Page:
# If photons bounce off of surfaces (get reflected), why does it immediately go dark after we switch off the lights?

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If photons bounce off of surfaces (get reflected), why does it immediately go dark after we switch off the lights?

In: Physics

>ELI5: If photons bounce off of surfaces (get reflected), why does it immediately go dark after we switch off the lights?

Because only a fraction gets reflected. The rest gets absorbed by the material and turned into thermal energy. Since that absorption happens on every bounce eventually 100% of all light that does not go on an infinite journey into outer space gets absorbed at some point (sooner rather than later, since it moves at light speed).

Light travels incredibly fast. So while there are definitely light particle still bouncing around after the light is switched off it’s simply not noticeable for the brain.

Because even if they bounce the speed with which they travel makes the phenomena for us in deterministic time.

The speed of light is incredibly fast – nearly 300,000,000 metres per second.

For all intents and purposes, everything that happens with light on Earth is instantaneous. Say you have a lamp, and a mirror 5 m away from the lamp. The amount of time it takes the light to travel the 5 m between lamp and mirror is measured in nanoseconds.

The light is still travelling at the speed of light (sort of) so could bounce of 20 surfaces and we still wouldn’t be able to measure any time gap.

Each time they bounce a bit of energy is absorbed by the surface. But since they travel so fast, they can bounce an incredible amount of time in what seems instantaneous to us, and all the “light” is absorbed into the walls of the room as heat.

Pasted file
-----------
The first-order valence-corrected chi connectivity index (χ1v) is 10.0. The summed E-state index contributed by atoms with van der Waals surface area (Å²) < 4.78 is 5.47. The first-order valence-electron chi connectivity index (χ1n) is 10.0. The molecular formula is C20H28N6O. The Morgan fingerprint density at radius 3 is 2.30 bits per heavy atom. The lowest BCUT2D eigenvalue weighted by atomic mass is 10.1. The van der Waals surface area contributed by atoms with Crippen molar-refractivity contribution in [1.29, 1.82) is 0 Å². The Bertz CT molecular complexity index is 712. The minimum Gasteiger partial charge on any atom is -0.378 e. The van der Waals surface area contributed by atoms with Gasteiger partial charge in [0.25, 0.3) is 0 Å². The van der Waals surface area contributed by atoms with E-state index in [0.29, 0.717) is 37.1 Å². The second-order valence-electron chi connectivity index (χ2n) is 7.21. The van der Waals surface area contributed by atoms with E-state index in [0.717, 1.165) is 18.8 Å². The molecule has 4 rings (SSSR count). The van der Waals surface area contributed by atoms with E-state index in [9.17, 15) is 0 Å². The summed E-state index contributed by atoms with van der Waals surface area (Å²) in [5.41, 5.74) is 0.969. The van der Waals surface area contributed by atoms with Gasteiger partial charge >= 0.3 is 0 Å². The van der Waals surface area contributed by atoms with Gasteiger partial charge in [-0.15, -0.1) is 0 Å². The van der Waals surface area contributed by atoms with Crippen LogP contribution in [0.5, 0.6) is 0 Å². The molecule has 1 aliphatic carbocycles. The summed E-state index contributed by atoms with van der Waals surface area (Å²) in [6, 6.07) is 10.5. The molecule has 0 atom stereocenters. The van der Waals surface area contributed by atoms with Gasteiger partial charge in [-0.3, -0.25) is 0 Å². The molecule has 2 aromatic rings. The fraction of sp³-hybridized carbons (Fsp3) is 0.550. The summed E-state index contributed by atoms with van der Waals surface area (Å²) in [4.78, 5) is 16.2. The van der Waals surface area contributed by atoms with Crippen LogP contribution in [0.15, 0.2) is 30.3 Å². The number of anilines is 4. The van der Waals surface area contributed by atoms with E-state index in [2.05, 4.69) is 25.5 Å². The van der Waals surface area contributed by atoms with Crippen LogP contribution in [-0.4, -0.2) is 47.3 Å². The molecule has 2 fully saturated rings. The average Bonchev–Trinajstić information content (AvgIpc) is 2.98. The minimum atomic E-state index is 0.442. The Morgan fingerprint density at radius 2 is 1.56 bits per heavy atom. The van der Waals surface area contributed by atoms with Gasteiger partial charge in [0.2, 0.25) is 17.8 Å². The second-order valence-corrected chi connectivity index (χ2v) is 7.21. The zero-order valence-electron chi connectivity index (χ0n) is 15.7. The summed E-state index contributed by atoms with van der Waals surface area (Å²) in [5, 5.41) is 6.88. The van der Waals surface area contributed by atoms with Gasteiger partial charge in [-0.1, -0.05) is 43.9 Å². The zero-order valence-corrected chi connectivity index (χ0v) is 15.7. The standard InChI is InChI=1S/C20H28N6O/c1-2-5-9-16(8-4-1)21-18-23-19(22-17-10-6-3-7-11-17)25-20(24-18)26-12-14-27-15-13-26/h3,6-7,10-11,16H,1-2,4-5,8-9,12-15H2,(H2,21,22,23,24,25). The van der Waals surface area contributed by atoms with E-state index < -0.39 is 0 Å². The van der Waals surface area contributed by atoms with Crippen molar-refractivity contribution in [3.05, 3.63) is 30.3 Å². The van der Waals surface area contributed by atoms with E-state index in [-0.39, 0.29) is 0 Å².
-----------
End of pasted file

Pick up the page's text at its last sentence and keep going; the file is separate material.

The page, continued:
Think about a ball bouncing, and with each bounce the ball doesn’t come fully back to the height it was previously. Eventually the ball will barely be bouncing at all. The height of the bounce is comparable to the brightness of the room and since they bounce so quickly it appears that the light disappears instantly.

Because first of all surfaces do not reflect 100% of light. Secondly, light is FAST. Light is moving at 299.792.458 meters per second.

Now why is that important?

Because the faster something is, the more frequently it could bounce right?

For simplicity imagine photons as a collection of balls, now imagine them to be in a room where the longest distance they could travel before bouncing was 3 meters. This would mean they could do at least roughly 100.000 bounces per second.

Ok so it bounces often, now what?

Imagine the surface could reflect 99% of light:

before the bounce intensity is 1.

1 bounce -> 0.99

2 bounces -> 0.99^2 = 0.9801

3 bounces -> 0.99^3 = 0.970299

10. bounces -> 0.99^3 = 0.904382075

1000 bounces -> 0.99^1000 = 0.00004317124

So after 1000 bounces that reflect 99% of the light, only 0.004% of the light is left.
But the light is able to do 100.000 bounces per second, which means it only needs 10 milliseconds to do the 1000 bounces. That is the timespan a single frame is shown on a 100hz monitor!

On top of that, you do only ever see light that hits your eyes in the first place, this not only reduces the amount of possible light to see, but you yourself remove light with your eyes because the light you see doesn’t bounce back!